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Dan Woodall, High Tide Lab Company president and chemist, says testing medical marijuana is just like being a chemist for any other industry. But, he said, as the state’s contracted tester, he sometimes gets a sideways look when he tells people what he does.

“People do giggle,” said Woodall, during a recent tour of the lab in Camden. “But I’ve been a chemist for 20 years.”

Woodall was awarded the contract to be the state’s medical marijuana tester in November 2016. Three months later, under the name AgroLab Organics, the company began testing at a lab in Harrington.

“The first sample was taken Jan. 26, 2017, and we’ve been running them every week since,” he said.

The lab recently changed names and moved to Camden. It’s in an unmarked building, near the end of an industrial park. From the outside, the one telltale sign of what may be going on behind the locked garage doors is the high-tech lock on the entrance. Inside the front door, there’s a secured glass booth with a second lock. The lab has two cameras that allow the state to monitor every move of Woodall and his two lab technicians.

The lab is basically one big, open room. There’s a work table in the middle, where marijuana is prepared for sampling. Along the walls is high-tech, and expensive, testing equipment – gas chromatography, liquid chromatography and mass spectrometry – that allows the team to analyze the specific chemical makeup of each sample tested.

Woodall said the lab is testing for potency of different strains; terpenes – the aromatic oils that give cannabis its distinctive smell; the accuracy of labels from the state’s three growers; molds and mildews, bacteria, solvents and other potential hazardous chemicals that would be unsafe for patients with a compromised immune system. Pesticides are illegal to use in the production of medical marijuana in Delaware. For distillants, or concentrates, the lab is looking for too-high amounts of residual solvents that were used to extract the THC from the plant.

Woodall said the lab tests a representative sample from each batch of marijuana. For a 5-pound batch, the lab will test about 12 grams, he said. If a sample comes back with more than 400-colony forming units per gram, it’s designated as a failed sample.

When that happens, Woodall explained, they’ll go back to the grower and ask for two more samples from the same batch, and if they both pass, the failed sample is ignored. If one or both fail, the batch is deemed contaminated. A sample from a batch can fail, and two others pass, because contamination may come from a handler’s clothing or be on a container, Woodall said. These are known as false positives.

The lab also tests the concentrates, but generally speaking, Woodall said, bacteria are killed through the heating process to make them.

Woodall said the first year the lab tested approximately 1,500 samples, three of which failed. The second year, he said, there were 2,200 samples and 20 failed.

In addition to the three licensed growers in the state, Woodall said the lab occasionally tests CBD oil, which is legal in Delaware, for customers who want to make sure what they purchased is of good quality, and also they’ll test a patient’s homemade oils or edibles for potency.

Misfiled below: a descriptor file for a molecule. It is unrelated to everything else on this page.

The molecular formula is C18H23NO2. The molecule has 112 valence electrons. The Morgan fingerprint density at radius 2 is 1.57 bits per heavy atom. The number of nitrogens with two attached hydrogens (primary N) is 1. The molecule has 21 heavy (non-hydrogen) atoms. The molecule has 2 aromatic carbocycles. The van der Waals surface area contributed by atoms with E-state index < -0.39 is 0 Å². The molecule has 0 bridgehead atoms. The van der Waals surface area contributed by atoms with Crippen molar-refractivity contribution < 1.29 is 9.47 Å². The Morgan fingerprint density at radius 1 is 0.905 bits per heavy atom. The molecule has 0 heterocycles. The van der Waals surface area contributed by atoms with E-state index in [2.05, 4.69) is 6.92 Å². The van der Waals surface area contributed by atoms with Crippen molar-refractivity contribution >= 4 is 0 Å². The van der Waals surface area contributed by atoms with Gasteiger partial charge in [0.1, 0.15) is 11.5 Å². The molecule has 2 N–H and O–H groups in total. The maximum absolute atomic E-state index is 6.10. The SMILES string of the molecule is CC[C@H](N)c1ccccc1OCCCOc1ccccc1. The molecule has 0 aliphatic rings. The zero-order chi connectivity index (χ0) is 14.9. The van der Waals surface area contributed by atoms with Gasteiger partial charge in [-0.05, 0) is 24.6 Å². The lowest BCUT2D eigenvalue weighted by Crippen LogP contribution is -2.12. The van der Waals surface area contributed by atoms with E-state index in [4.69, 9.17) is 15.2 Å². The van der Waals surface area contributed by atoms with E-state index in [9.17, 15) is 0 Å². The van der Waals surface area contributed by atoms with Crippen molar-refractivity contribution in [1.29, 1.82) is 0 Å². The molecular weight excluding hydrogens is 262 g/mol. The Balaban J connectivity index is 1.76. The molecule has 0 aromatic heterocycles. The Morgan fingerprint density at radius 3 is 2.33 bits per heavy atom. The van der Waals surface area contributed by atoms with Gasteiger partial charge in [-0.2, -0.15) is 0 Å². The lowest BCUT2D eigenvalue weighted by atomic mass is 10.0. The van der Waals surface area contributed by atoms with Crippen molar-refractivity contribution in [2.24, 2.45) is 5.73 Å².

Woodall said the methods used by High Tide were honed during his days in the pharmaceutical industry after graduating from Drexel University and then as a chemist and compliance officer for the state’s Department of Agriculture.

Woodall said he’s proud of the quality of the tests – most facilities across the country use only liquid chromatography – and the lab’s ability to turn sampling results around quickly – there’s a 2-day turnaround from receiving a grower’s batch and determining whether it’s passed or failed.

That said, he said, he’ll still get calls from the growers the morning results are due, and he has to tell them they’ll be ready in an hour.

Woodall said at this point, the lab has scaled up as the number of compassion centers, now at four, and patients grows. More than 3,700 people across the state are now compassion center patients. The lab isn’t close to reaching its testing limit, he said.

Looking to the future, Woodall said, if recreational use of marijuana is legalized in Delaware, he expects more testing for that. Also, he said, there’s an expectation that hemp farmers would have to have their crop tested, but those requirements are still being determined.

Pending medical marijuana legislation

There are two pieces of legislation that would amend the state’s medical marijuana program.

Senate Bill 24, introduced March 6, would give doctors the discretion to recommend medical cannabis to any patient the doctor believes will benefit from therapeutic use. This bill would also remove the requirement that only certain specialists may certify the use of medical cannabis for those under 18.

Senate Bill 59, introduced March 21, expands the pool of medical professionals who are eligible to recommend medical cannabis by permitting physician assistants and nurse practitioners to issue recommendations to their patients.

Both pieces of legislation have been assigned to the Senate Health and Social Services Committee.

Western U.S. company buys into state program

Arizona-based Harvest Health & Recreation announced April 10 that it had acquired companies in New Jersey, Pennsylvania, Maryland and Delaware. The facility purchased in Delaware was the Compassionate Care Research Institute, which opened in New Castle County earlier this year. According to a press release, Harvest now has 213 facilities in 17 states.